To Be a Machine by Mark O’Connell

To Be a Machine Mark OConnell

Rating: 2 Stars ★★☆☆☆

All stories begin in our endings: we invent them because we die.

About

Once relegated to the fringes of society, transhumanism (the use of technology to enhance human intellectual and physical capability) is now poised to enter our cultural mainstream. It has found adherents in Silicon Valley billionaires Ray Kurzweil and Peter Diamandis. Google has entered the picture, establishing a bio-tech subsidiary aimed at solving the problem of aging.

In To Be a Machine, journalist Mark O’Connell takes a headlong dive into this burgeoning movement. He travels to the laboratories, conferences, and basements of today’s foremost transhumanists, where he’s presented with the staggering possibilities and moral quandaries of new technologies like mind uploading, artificial superintelligence, cryonics, and device implants.

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Beyond the Woods: Fairy Tales Retold by Paula Guran

Beyond the Woods Anthology Paula Guran

Overall Rating of the Anthology: 3 Stars ★★★☆☆

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  • Halfway People by Karen Joy Fowler
  • Beyond the Naked Eye by Rachel Swirsky
  • Good Hunting by Ken Liu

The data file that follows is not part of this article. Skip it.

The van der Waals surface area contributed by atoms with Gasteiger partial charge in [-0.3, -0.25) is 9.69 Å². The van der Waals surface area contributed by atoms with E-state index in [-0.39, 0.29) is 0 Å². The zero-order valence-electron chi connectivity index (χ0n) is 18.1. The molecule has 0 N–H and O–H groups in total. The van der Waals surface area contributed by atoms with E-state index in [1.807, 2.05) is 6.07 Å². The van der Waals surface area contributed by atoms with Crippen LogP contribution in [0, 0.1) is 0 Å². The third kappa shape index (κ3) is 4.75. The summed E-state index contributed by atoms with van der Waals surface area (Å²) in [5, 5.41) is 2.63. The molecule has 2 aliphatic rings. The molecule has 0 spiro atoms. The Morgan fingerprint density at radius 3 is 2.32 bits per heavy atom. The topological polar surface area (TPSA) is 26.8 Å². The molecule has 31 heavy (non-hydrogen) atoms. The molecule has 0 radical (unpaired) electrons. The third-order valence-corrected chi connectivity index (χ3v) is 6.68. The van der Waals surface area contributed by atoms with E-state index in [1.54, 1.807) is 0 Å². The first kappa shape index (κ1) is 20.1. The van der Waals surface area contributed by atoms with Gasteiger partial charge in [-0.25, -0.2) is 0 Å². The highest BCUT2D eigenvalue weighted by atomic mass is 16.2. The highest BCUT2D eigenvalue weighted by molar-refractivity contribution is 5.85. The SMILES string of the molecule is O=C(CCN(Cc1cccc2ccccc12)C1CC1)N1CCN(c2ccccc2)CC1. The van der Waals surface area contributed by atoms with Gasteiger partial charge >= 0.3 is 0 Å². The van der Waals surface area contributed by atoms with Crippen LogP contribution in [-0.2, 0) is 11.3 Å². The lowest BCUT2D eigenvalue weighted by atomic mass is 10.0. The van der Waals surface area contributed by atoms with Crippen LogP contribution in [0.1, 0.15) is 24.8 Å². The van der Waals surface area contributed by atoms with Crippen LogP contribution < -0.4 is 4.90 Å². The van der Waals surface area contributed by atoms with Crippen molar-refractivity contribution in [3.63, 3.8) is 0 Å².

An overall very good collection of fairy tale, with each author adding his or her own unique twist to some well-known and some not very known tales. Read on for a more detailed review of each story.

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Disrupted: My Misadventures in the Start-Up Bubble by Dan Lyons

Disrupted Adventures in Startup Bubble Dan Lyons

Rating: 2 Stars ★★☆☆☆

If you made a movie about a laid-off, sad-sack, fifty-something guy who is given one big chance to start his career over, the opening scene might begin like this: a Monday morning in April, sunny and cool, with a brisk wind blowing off the Charles River in Cambridge, Massachusetts.

Plot

For twenty-five years Dan Lyons was a magazine writer at the top of his profession–until one Friday morning when he received a phone call: Poof. His job no longer existed. Fifty years old and with a wife and two young kids, Dan was, in a word, screwed. Then an idea hit. Dan had long reported on Silicon Valley and the tech explosion. Why not join it? HubSpot, a Boston start-up, was flush with $100 million in venture capital. They offered Dan a pile of stock options for the vague role of “marketing fellow.” What could go wrong?

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